Although more women are now entering formal job markets, they face major social and economic hurdles, posing challenges for policymakers
In spite of the increasing public attention to the importance of women in the economies of the developing world, progress toward increasing their participation in the job market has been less than satisfactory. Women work. In most cases, they work longer hours than men. Studies have shown, for example, that in Africa, Asia, and the Pacific, women average 12-13 hours more a week than men. Moreover, an increasing number of women now function as heads of households in the developing world, as ill-health, death, migration, and other disruptive factors have separated males from their families or made them unable to take on the task of running the household. But much of the work done by women is not captured by formal employment statistics, since it is in the household or in family run agricultural or other subsistence activities.
Recent international estimates, prepared by the Statistical Office of the United Nations Secretariat from International Labour Office data (see box), indicate that the proportion of economically active women rose between 1970 and 1990 in most parts of the world except Sub-Saharan Africa. But gaps between women and men’s economic participation in the developing world remain wide, reflecting, among other things, fewer educational opportunities and lingering social restrictions.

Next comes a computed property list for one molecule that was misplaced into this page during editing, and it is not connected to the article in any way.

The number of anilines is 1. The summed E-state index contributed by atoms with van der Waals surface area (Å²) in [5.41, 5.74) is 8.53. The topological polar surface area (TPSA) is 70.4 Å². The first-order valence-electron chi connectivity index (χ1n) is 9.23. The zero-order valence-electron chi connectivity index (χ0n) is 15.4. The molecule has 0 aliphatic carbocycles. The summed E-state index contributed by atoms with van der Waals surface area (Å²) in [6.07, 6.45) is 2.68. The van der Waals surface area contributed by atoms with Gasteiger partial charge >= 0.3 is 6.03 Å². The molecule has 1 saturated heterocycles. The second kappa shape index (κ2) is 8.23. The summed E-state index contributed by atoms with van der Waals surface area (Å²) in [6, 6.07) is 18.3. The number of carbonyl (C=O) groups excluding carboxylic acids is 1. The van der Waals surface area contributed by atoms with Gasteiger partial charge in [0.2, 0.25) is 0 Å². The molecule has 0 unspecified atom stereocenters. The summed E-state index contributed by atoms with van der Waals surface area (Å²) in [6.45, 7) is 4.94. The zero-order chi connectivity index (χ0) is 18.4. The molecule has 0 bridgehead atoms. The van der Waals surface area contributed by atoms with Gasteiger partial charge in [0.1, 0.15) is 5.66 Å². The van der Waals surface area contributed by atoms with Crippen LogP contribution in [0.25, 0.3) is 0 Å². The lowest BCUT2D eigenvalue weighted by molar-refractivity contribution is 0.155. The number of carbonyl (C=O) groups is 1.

Roughly 830 million women are economically active today. About 70 percent of them live in developing countries. The accompanying tables and charts reflect the state of women in the workplace in the developing world today.
More than three quarters of the world’s women live in the developing world
Seventy percent of economically active women live in developing countries, half of them in Asia
But three out of tour women over 25 years in Asia and Alrica are illiterate
Note: Based on total population of women aged 25 years and over in each region.
1/ Includes Somalia and Mauritania; excludes Cyprus, Israel and Turkey.
2/ Includes Sudan; excludes South Africa.
Young women in rural areas face high barriers of illiteracy
Note: Average basied on a limiled number at countries in, each region for census Years around 1980